Voice/Vision Holocaust Survivor Oral History Archive

Eric Rosenow - August 5, 1982

Moving to the United States

I'd like to start with a very important fact: we living now in nineteen hundred eighty-two and we are talking--this is the time where we're talking about bombarding Lebanon. Well, let me tell you something, what Israelis doing over there, I think they, they want to finish up the PLO once and for all. The world is crying out, "Stop!" to Israel, "Stop!" to Israel. I remember when I, when I was in Shanghai, that American planes came over our ghetto and bombed this ghetto where the Japanese people put the ammunition. All the ammunition in that sector where the--you understand now why I bring out this, this fact now?

It's very important.

Uh, the American people know that this was a ghetto and American people know that there was an, an ammunition camp right in the middle. The Japanese did exactly the same thing that time that the PLO are doing: putting the ammunition among the civilian. This I just wanted to bring up. And in uh, '45 we were liberated and broke all the wires where we were kept together. And um, of course, that time in '45 when the war was out, we didn't know from gas chambers. We were completely isolated in the uh, from the outside world. Even we had freedom in our ghetto, but we still didn't know what was going on on the outside. We couldn't listen to radio, this was uh, there was a penalty--a death penalty. Uh, still the war was out. We didn't know where to go, we had uh, of course we had a Jewish uh, committee there, we had the HIAS there, we had the Joint Distribution there uh, we had a choice, in '46: either go back to Germany, where we came from; go to Palestine--at that time we didn't have Israel--still it was Palestine, not our state; or go to America. But America you needed an affidavit...


...and I didn't have any affidavit. I didn't have anybody here so uh, the Joint came up with the idea that the German quota is still the biggest quota to immigrate to America so regardless if you're Jew or German, we were falling under the German quota. Since this is a big quota what was unused. So the HIAS, in cooperation with the uh, with the Joint, got together and sponsored so many German Jews in Shanghai could come under collective, collective affidavits. I was one of the lucky ones who uh, who uh, immigrated, that time, to, to America.

How did it happen that you became one of the lucky ones? How was the decision made?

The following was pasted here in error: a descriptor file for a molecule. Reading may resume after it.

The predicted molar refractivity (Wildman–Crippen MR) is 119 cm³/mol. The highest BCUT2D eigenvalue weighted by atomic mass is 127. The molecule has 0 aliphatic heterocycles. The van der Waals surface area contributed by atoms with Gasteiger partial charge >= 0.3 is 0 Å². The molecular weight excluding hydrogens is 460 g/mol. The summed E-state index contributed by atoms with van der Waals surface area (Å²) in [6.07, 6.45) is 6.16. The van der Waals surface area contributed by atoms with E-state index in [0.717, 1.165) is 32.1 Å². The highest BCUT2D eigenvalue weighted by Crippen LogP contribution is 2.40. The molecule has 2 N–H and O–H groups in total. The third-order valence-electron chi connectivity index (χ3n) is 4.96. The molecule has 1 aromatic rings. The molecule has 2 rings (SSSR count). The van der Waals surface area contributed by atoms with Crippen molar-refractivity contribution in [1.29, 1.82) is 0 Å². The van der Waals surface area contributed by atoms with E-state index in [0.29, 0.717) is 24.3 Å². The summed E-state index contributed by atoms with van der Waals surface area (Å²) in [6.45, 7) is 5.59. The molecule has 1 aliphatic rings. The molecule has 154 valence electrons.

Well uh, as I mentioned before, the German quota is the--was unused during the war. You know you have so many Germans, regardless of religion, who could immigrate every year to America. This was interrupted during the war, so nobody could immigrate to America, so this was a big quota where the uh, German people could immigrate to America. And the Joint and the HIAS, these two organizations, got the quota and I was fine under this quota--the German quota. They have a Polish quota, they have an Austrian uh, quota, they have a Chinese quota, but it's all very small. German quota was a very big quota. Every year, you know, since 1800 they could immigrate to uh, to America. So we arrived in uh, '48 in San Francisco. Again, there was the Joint who greeted us, who supported us. Now the Joint tells, tells us where to go. They don't want us to stay in California. They don't want us to go to New York because they had too many people to support already, the HIAS, the Joint. So we had a choice, of Saint Louis, Pittsburgh and a city I'd never heard in my entire life was Detroit.


I heard in Germany: Chicago, New York, Saint Louis, Pittsburg. And uh, when my mother was shown um, they--my parents died here, my 2 other brothers too--when my mother was shown--heard uh, going to Saint Louis she said, "Zu heiss. Too hot, too hot." And when she heard the name Pittsburgh, she said, "Too much smoke, too much smoke." Detroit, we never heard of...

So take a chance?

And take a chance. All right we took a chance uh, like Columbus took a chance...


...to go to America so we took a chance to uh, to come to Detroit. Like anybody else, I had a big struggle. I worked in a factory here for 3 years and...

What, what kind of factory?

Dodge Chrysler in Hamtramck for three-and-a-half years. Uh, I uh, I start teaching and I also...


Yes, music. I also played the night clubs Friday, Saturday, so there was a time I was holding on uh, 3 jobs at a same time and weekends it was pretty rough on me, you know.

My husband is a musician, I can relate. [laughs]

What does he play?

He plays uh, the bass--electric bass...

Oh yeah?

...and keyboards and sax and, he sings uh, he does ???

Well, maybe I can use him. Does he have his own group?

He is in a group and they're going to make it to Mantra. They made the te...the ten semi...semi-finalists so will be opening up for Peaches and Herb.

Oh, beautiful, beautiful.

Yeah, they have a producer in California who produces for Noel Pointer who wants a demo--they've got a demo...

So we have something in common?

Definitely, definitely...

Oh, I see.

...he's holding down 3 jobs, too...

Yeah, so...

...so I know, believe me, I know.

Yeah, yes. So this is uh, uh, actually uh, my whole life story in ten minutes.

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